PURPOSE: To test Sorsby's classical statement of axial eye growth as completed at the age of 13 years, with a view also to differentiating between basic eye growth and juvenile elongation associated with eventual refractive change towards myopia.
METHODS: (i) A total of 160 healthy eyes close to emmetropia were included in a cross-sectional set-up (age 4-20 years, 91 males, 69 females), and (ii) 78 longitudinal data sets (67 male and 11 female annual repeat exams over 2-7 years, n=30; age span 4-19 years) were available for evaluating individual axial elongation. The IOL-Master equipment was preferred for conventional ultrasound oculometry due to its extreme repeatability of measuring values, thus making it well fitted for evaluating very small differences. In particular, this had bearing for the decelerating end phase of growth in the longitudinal investigation.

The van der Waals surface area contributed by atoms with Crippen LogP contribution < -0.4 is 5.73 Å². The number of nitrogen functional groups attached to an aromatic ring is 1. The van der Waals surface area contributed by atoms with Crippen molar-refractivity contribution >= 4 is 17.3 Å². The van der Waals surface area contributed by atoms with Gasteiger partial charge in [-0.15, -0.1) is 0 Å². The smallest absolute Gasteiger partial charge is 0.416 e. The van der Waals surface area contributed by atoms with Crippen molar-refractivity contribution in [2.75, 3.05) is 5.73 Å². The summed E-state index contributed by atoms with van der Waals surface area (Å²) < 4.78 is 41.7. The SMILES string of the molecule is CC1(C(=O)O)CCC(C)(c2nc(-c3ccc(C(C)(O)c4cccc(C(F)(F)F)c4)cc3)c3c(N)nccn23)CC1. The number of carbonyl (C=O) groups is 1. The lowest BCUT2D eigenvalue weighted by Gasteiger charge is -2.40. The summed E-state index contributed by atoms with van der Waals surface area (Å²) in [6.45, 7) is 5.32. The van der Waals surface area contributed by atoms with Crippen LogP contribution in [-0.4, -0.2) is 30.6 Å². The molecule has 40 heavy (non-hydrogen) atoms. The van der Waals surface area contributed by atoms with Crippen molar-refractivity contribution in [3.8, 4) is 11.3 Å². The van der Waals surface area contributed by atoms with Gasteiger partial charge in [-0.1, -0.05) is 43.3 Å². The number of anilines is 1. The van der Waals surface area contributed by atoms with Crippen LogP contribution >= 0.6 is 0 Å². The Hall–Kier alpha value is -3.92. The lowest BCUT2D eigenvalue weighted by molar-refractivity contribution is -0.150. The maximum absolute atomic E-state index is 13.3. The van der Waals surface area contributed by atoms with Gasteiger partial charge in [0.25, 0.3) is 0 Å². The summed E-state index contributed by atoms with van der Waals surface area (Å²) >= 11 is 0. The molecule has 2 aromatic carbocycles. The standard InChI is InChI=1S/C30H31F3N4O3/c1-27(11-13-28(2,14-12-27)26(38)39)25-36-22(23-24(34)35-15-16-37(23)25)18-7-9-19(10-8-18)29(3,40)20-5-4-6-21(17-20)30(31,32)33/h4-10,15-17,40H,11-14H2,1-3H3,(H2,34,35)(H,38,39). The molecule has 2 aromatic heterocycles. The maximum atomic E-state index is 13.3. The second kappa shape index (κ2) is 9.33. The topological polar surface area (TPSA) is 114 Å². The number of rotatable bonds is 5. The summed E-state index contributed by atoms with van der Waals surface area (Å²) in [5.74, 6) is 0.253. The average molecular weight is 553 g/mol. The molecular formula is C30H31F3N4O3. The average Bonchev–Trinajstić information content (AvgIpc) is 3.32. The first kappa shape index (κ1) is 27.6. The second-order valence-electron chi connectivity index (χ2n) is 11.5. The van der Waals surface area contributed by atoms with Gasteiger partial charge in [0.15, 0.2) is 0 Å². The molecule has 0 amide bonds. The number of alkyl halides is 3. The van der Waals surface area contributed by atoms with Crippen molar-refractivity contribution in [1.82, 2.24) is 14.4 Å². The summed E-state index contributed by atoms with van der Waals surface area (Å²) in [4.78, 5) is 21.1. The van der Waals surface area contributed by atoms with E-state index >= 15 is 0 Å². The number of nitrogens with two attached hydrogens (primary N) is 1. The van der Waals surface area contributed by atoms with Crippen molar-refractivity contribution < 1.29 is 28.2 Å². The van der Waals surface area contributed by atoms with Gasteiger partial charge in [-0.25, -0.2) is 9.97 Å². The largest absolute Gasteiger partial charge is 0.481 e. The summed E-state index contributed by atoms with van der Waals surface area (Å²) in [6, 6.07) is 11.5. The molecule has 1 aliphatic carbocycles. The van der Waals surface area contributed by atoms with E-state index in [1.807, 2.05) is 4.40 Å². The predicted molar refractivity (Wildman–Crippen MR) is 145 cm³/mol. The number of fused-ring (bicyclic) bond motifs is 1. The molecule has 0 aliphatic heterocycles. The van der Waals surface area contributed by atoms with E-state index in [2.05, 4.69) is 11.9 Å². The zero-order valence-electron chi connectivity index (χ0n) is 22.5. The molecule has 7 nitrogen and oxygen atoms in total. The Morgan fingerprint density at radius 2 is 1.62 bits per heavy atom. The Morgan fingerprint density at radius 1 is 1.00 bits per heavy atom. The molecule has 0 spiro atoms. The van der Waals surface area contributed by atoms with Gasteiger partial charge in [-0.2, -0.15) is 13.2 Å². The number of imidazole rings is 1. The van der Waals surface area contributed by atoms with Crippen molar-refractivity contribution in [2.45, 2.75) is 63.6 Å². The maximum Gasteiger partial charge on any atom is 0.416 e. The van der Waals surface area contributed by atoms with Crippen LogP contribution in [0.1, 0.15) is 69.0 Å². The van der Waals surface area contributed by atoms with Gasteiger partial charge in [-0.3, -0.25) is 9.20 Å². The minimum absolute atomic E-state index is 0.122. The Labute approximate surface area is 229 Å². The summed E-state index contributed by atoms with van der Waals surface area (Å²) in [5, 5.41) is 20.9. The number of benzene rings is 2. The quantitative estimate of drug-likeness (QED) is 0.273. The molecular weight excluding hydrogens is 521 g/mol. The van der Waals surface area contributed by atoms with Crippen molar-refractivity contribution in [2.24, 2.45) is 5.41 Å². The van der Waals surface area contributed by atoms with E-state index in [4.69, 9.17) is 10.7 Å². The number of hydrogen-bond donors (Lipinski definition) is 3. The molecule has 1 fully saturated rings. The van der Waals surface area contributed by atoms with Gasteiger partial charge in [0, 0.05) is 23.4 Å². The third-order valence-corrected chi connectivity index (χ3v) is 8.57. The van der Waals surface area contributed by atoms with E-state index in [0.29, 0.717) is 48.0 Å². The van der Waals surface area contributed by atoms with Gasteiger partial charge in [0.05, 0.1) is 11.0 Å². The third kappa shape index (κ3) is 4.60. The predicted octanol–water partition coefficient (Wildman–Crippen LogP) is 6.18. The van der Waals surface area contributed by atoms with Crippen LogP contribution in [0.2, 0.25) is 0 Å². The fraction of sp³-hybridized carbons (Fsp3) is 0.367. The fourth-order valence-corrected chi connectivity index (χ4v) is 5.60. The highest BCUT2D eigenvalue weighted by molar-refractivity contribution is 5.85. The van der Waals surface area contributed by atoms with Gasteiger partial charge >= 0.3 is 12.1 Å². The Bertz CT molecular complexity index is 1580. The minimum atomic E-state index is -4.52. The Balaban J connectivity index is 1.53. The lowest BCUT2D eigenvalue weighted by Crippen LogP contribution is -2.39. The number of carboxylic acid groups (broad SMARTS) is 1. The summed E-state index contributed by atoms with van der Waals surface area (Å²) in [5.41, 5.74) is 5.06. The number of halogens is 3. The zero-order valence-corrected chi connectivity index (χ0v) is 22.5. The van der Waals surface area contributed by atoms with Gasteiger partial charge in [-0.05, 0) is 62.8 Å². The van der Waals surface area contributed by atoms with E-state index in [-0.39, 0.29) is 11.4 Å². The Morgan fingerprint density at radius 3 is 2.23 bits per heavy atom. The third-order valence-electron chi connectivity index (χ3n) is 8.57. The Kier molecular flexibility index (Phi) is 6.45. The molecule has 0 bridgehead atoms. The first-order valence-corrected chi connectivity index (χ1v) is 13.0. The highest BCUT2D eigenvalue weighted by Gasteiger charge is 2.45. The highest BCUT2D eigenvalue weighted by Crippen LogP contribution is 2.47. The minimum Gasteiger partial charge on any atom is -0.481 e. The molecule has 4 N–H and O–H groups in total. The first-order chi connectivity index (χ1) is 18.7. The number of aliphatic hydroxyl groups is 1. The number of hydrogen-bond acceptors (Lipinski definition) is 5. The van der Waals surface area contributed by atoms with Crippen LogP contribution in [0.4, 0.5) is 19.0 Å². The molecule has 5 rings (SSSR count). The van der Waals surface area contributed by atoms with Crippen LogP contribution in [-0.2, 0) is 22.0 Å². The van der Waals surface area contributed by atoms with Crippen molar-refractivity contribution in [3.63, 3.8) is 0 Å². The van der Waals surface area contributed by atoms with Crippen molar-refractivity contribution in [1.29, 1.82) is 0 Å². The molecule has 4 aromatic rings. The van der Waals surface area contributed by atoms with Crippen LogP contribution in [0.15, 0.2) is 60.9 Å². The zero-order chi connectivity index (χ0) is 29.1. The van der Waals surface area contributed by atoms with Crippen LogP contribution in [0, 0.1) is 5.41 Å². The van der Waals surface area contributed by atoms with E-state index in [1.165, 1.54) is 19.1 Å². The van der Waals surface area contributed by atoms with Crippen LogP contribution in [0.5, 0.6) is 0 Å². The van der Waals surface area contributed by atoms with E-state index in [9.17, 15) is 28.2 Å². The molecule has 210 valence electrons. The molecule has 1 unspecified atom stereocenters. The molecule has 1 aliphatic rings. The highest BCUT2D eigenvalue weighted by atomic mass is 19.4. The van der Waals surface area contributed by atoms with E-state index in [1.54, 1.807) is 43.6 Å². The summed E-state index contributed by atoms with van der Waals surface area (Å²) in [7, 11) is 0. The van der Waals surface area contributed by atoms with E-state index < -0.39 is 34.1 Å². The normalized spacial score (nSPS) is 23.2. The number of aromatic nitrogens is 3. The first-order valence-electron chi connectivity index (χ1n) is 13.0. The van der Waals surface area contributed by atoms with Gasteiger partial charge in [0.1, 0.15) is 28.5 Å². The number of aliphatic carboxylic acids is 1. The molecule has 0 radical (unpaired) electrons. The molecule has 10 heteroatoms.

RESULTS: Sorby's statement about age 13 as general limit found support from the cross-sectional data, which suggested stable emmetropic eye size from about 11-12 years, with an average apparently outgrown male emmetropic value of 23.5 mm versus females' 22.9 mm. The longitudinal data, however, showed emmetropic growth also beyond this age, with individual data to establish continued axial elongation also at age 13-18 years. The final basic teenage growth is however minute and without practical implications.
CONCLUSIONS: Individual ocular growth curves have indicated axial elongation to occur also after the age of 13 years. With regard to the - mainly academic - discrepancy between cross-sectional and longitudinal results, bigger samples are needed, and the juvenile myopic trend has to be acknowledged.